Combustible Celluloid
 
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With: Barbora Kysilkova, Karl-Bertil Nordland
Written by: n/a
Directed by: Benjamin Ree
MPAA Rating: NR
Language: English, Norwegian, with English subtitles
Running Time: 102
Date: 05/22/2020
IMDB

The Painter and the Thief (2020)

3 1/2 Stars (out of 4)

Mine Art

By Jeffrey M. Anderson

The Painter and the Thief is one of those documentaries that makes a viewer ask, "how could they possibly get that shot?" and "How did they even know to get that shot?"

It's such a surprising story, so meticulously laid out, that it could inspire accusations of trickery, but if such things don't bother you, and a great story, brilliantly told, is enough, then seek this one out.

It tells of Czech artist Barbora Kysilkova, who escaped an abusive relationship and moved to Oslo to be with her new boyfriend.

While exhibiting her large-scale oil-based paintings in 2015, two of her canvases were stolen. The thieves, caught on camera, were quickly apprehended, but the paintings were gone.

Barbora decides to speak to one of the thieves, tattooed Karl-Bertil Nordland, and asks to paint his portrait. He agrees. He claims that he was so high during the robbery that he remembers nothing, and cannot help her pinpoint where her paintings might have gone.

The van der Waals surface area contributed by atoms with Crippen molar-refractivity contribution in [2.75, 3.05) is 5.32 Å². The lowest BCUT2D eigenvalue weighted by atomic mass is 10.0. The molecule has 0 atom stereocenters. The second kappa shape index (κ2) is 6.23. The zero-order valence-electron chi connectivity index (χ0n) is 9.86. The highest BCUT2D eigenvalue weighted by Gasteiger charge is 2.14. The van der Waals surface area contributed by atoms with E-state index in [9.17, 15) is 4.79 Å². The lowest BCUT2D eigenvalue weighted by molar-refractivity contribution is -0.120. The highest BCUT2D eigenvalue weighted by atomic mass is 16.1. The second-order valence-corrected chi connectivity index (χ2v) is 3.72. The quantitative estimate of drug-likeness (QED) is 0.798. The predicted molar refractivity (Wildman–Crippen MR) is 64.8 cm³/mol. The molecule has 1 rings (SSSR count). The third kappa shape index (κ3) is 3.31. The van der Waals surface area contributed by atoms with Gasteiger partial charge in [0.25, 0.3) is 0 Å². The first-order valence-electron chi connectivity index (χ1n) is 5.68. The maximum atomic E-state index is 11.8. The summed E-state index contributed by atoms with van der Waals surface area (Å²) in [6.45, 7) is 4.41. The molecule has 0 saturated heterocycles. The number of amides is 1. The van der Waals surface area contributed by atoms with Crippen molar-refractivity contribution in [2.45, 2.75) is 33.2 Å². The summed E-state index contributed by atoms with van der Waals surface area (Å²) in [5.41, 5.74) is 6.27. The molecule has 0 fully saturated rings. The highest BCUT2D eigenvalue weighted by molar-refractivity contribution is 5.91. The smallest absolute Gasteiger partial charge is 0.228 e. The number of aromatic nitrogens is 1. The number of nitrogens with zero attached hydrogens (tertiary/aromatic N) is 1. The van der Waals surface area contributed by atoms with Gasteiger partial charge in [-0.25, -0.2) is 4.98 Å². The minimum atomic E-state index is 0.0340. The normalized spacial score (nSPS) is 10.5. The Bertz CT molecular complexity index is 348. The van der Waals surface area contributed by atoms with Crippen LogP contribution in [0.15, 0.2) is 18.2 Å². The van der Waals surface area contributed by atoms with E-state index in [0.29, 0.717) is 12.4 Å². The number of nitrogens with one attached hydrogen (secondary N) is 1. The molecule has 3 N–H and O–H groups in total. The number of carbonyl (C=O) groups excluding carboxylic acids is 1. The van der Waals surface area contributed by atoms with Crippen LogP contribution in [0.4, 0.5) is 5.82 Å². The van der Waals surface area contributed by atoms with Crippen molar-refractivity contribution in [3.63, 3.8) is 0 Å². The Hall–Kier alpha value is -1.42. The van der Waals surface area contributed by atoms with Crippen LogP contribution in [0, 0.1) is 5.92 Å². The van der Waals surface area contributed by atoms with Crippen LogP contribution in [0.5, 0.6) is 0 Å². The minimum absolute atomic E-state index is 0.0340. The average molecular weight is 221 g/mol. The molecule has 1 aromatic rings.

Astonishingly, the two become fast friends anyway.

Later, when Karl-Bertil crashes a car, Barbora is the first one at the hospital. She even buys him food when she can't even afford her rent.

Director Benjamin Ree cleverly tells this story out of order, frequently switching back and forth in time, in an attempt to capture both points of view. In private, Karl-Bertil has a hard time trusting anyone, while Barbora begins to have relationship troubles.

Ree then finds an incredible way to end his story with an unexpected wallop.

Produced by Oscar-winner Morgan Neville (20 Feet from Stardom, Best of Enemies, and Won't You Be My Neighbor?), The Painter and the Thief gets very close to the fly-on-the-wall territory of that master Frederick Wiseman, with the camera seeming to be in the most private of spaces at the most intimate of times.

A scene in which Karl-Bertil views a portrait of himself for the first time, and breaks down in wails and sobs, is unbelievably powerful.

Ree's use of music and editing is likewise expertly nuanced. And any documentary that foregoes talking heads and graphics and gets closer to the hearts of its subjects is certainly worthwhile.

Regardless of whether any backtracking or cheating happened during the making of The Painter and the Thief, the story that is told is a thoughtful one about the slippery nature of ownership, as well as friendship.

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